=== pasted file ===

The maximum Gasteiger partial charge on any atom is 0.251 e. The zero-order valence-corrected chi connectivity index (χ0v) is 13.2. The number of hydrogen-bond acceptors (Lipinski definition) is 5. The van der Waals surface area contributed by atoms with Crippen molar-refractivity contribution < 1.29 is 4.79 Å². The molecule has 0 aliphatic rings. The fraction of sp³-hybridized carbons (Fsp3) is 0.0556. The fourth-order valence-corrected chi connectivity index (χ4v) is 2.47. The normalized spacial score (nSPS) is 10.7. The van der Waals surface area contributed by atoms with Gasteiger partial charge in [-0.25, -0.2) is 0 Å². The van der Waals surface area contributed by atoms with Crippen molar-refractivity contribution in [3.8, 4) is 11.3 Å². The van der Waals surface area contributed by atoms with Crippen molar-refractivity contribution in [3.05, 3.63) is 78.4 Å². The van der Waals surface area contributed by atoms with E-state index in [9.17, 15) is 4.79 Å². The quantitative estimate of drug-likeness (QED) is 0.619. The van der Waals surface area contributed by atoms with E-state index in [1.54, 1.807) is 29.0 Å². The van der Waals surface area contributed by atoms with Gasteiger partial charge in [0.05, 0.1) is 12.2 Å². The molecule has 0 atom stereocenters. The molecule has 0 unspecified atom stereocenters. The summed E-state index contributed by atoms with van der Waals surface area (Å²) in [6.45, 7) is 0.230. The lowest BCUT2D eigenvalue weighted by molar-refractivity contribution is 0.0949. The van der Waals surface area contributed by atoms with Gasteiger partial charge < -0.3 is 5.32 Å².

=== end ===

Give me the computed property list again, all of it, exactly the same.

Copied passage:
The maximum Gasteiger partial charge on any atom is 0.251 e. The zero-order valence-corrected chi connectivity index (χ0v) is 13.2. The number of hydrogen-bond acceptors (Lipinski definition) is 5. The van der Waals surface area contributed by atoms with Crippen molar-refractivity contribution < 1.29 is 4.79 Å². The molecule has 0 aliphatic rings. The fraction of sp³-hybridized carbons (Fsp3) is 0.0556. The fourth-order valence-corrected chi connectivity index (χ4v) is 2.47. The normalized spacial score (nSPS) is 10.7. The van der Waals surface area contributed by atoms with Gasteiger partial charge in [-0.25, -0.2) is 0 Å². The van der Waals surface area contributed by atoms with Crippen molar-refractivity contribution in [3.8, 4) is 11.3 Å². The van der Waals surface area contributed by atoms with Crippen molar-refractivity contribution in [3.05, 3.63) is 78.4 Å². The van der Waals surface area contributed by atoms with E-state index in [9.17, 15) is 4.79 Å². The quantitative estimate of drug-likeness (QED) is 0.619. The van der Waals surface area contributed by atoms with E-state index in [1.54, 1.807) is 29.0 Å². The van der Waals surface area contributed by atoms with Gasteiger partial charge in [0.05, 0.1) is 12.2 Å². The molecule has 0 atom stereocenters. The molecule has 0 unspecified atom stereocenters. The summed E-state index contributed by atoms with van der Waals surface area (Å²) in [6.45, 7) is 0.230. The lowest BCUT2D eigenvalue weighted by molar-refractivity contribution is 0.0949. The van der Waals surface area contributed by atoms with Gasteiger partial charge < -0.3 is 5.32 Å².